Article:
Formable Film Reduces Overall Material Use, Wins AmeriStar
The Institute of Packaging Professionals has announced the winners of its 2013 AmeriStar Package Awards Competition, and among the winners is a thermoformed tray system featuring one novel component. The TKA Femoral Packaging System for Arthrex uses Perfecseal’s new PerfecForm OrthoSecure, a new material combining both polyurethane (PU) and PETG in one two-layer formable film, instead of using a separate PU insert, minimizing the number of package components.
Arthrex’s new orthopedic packaging system is designed to accommodate a total of 80 different products. The system consists of an outer tray and an inner tray both made of PETG, a bottom insert and a retainer made of PerfecForm OrthoSecure, and two Tyvek lids, for a total of six components. The PU/PETG snap-in retainer and bottom insert can be modified or entirely redesigned for new products without having to modify the inner or outer trays.
|Perfecseal’s PerfecForm OrthoSecure used for Arthrex’s TKA Femoral Packaging System|
Alternative packaging systems based on past approaches could have consisted of seven components (either an outer tray, an inner tray, an inner tray PU liner, a retainer, a retainer liner, and two Tyvek lids, or an outer tray, an inner tray, an upper foam insert, a middle foam insert, a lower foam insert, and two Tyvek lids), explained Perfecseal in its Ameristar submission.
Typically, medical device manufacturers use “closed-cell foam or PU inserts, liners, or sleeves to protect trays against abrasive medical device components,” explains Tad Kinyon, Perfecseal’s product manager. “But there is a visibility issue.” In addition, the insert is an additional component both for MDMs to inventory and assemble and for healthcare professionals in the operating room to count, adds Bill Wetzel, Perfeceseal’s marketing director, medical devices, Perfecseal.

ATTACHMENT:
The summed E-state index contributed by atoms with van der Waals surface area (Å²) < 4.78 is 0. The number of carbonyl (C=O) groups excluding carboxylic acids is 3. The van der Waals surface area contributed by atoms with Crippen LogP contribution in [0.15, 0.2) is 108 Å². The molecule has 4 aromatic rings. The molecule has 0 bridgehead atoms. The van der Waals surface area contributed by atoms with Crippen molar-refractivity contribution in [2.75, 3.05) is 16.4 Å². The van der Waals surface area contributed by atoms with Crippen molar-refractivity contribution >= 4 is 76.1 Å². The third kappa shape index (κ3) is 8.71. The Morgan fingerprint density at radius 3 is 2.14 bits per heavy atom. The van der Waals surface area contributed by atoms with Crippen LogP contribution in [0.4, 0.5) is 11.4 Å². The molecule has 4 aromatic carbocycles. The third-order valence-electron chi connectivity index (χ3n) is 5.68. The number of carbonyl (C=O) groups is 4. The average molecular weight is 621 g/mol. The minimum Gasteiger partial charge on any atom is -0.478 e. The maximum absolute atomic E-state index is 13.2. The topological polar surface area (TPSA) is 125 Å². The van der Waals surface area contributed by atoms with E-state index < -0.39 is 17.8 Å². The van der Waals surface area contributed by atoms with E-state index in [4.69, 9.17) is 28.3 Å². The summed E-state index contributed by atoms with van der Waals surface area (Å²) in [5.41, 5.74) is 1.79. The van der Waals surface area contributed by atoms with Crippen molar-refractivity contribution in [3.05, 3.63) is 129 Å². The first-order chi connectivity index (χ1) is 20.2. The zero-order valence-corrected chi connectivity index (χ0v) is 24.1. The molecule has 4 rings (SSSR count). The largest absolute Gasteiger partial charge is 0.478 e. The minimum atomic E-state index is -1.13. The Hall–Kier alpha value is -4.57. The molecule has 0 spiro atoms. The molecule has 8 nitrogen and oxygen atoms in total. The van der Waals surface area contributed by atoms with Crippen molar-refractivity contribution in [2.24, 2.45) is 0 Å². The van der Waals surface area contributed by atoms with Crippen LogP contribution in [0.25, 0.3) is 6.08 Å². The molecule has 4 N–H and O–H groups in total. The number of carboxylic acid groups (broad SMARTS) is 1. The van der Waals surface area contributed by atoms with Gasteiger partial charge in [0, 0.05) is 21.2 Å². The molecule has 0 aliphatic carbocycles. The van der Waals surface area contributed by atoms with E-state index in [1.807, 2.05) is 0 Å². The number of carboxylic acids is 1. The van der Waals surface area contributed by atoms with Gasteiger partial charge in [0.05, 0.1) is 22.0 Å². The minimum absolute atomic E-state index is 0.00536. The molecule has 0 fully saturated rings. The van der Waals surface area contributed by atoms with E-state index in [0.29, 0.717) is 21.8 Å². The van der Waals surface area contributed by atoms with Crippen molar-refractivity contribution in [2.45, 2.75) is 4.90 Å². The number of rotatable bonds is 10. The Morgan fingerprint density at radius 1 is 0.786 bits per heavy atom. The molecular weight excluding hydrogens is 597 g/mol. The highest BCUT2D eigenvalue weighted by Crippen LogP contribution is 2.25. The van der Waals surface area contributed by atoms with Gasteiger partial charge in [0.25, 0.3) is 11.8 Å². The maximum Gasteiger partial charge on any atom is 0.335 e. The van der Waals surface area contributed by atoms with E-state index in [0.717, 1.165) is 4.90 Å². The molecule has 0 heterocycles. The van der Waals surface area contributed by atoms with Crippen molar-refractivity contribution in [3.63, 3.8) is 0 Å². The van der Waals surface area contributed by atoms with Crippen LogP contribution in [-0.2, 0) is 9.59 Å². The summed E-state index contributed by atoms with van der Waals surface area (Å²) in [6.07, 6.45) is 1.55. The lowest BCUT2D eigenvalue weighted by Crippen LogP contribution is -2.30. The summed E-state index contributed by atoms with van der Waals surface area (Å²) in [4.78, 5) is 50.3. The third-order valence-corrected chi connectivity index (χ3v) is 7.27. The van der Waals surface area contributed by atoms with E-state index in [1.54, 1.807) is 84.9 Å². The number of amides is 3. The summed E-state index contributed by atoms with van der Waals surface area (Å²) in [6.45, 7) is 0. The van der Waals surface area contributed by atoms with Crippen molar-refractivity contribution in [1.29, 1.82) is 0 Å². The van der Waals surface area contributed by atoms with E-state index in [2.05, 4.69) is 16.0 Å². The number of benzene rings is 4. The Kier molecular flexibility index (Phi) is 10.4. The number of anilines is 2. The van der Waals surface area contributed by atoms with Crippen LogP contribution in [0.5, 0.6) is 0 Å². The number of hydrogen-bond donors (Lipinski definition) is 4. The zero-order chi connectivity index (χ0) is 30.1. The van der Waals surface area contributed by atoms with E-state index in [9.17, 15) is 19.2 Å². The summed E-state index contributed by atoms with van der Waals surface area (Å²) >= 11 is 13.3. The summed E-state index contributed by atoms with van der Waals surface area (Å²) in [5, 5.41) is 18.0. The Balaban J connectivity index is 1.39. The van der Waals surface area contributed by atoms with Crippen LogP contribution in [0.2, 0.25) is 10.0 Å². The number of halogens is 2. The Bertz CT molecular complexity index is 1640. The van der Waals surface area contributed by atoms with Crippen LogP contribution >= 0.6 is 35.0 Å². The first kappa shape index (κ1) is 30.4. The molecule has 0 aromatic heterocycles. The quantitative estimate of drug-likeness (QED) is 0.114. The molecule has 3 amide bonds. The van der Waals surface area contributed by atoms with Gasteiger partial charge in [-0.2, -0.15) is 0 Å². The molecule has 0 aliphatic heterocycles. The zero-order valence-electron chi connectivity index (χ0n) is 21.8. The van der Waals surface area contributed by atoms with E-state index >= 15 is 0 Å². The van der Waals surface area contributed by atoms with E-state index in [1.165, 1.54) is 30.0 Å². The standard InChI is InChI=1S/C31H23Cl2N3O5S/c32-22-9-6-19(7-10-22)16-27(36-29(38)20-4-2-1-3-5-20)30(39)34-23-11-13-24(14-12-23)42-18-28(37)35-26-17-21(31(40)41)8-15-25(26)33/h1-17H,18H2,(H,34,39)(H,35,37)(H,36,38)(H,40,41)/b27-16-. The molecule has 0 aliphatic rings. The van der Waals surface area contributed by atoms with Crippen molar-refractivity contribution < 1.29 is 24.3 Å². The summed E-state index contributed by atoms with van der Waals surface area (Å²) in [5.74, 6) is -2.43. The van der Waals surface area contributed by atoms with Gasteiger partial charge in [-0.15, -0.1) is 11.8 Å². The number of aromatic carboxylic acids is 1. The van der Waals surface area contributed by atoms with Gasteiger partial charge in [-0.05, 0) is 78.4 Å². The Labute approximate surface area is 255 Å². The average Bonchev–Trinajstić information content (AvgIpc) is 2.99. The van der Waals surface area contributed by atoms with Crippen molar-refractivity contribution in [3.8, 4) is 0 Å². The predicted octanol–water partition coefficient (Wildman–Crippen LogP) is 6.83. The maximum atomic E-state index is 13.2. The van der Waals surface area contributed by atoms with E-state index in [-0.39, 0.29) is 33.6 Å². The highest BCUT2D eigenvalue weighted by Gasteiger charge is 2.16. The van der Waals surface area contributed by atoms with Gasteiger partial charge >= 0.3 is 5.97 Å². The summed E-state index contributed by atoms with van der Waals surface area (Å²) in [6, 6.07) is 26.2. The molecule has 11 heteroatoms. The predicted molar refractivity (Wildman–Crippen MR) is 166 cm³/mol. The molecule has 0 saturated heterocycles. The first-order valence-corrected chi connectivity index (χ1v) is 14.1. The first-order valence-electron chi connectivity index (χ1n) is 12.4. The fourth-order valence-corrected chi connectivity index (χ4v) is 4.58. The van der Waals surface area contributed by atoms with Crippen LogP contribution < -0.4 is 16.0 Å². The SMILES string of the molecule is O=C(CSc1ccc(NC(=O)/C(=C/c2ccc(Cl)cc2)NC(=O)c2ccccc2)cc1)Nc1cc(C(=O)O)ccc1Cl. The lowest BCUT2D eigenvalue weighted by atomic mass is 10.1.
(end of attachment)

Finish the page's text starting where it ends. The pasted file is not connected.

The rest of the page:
So Perfecseal set out to form straight PU material to serve as a tray component. “But it was difficult to control the trim registration around the formed material,” says Kinyon. “We felt it would be beneficial to have the material rigid enough so we could control it.”
Perfecseal then pursued different ways “to bond PU onto PETG and over time identified a method to conjoin the two polymers into one formable material,” explains Kinyon. “The result is a two-polymer material that can be used as a forming film.” The material also improves component visibility. “There is a nominal increase in haze, but it is not like looking through a milk jug,” he says.
Wetzel believes that PerfecForm OrthoSecure can provide additional value by “allowing for creative designs for aseptic presentation.” There’s even the potential for the new material to be used for the inner tray, once it has been qualified for use as a sterile barrier. “It needs testing by a medical device manufacturer,” says Kinyon.
Arthrex’s TKA Femoral Packaging System has been tested according to ASTM F88 and ASTM F1886 as well as ISTA-6-FedEx-A, and it has also been evaluated for particulates. All test results met requirements under ANSI/AAMI/ISO 11607.
Perfecseal’s own laboratory has conducted aging studies on unformed and unsealed PerfecForm OrthoSecure as well as heat-sealed to Tyvek 1073B coated with Perfecseal’s CR27 and SBP2000 coatings. “We’ve tested sealed strips after EtO sterilization and gamma,” says Kinyon.
Kinyon says that by reducing the number of packaging components MDMs may improve their products’ overall carbon footprints.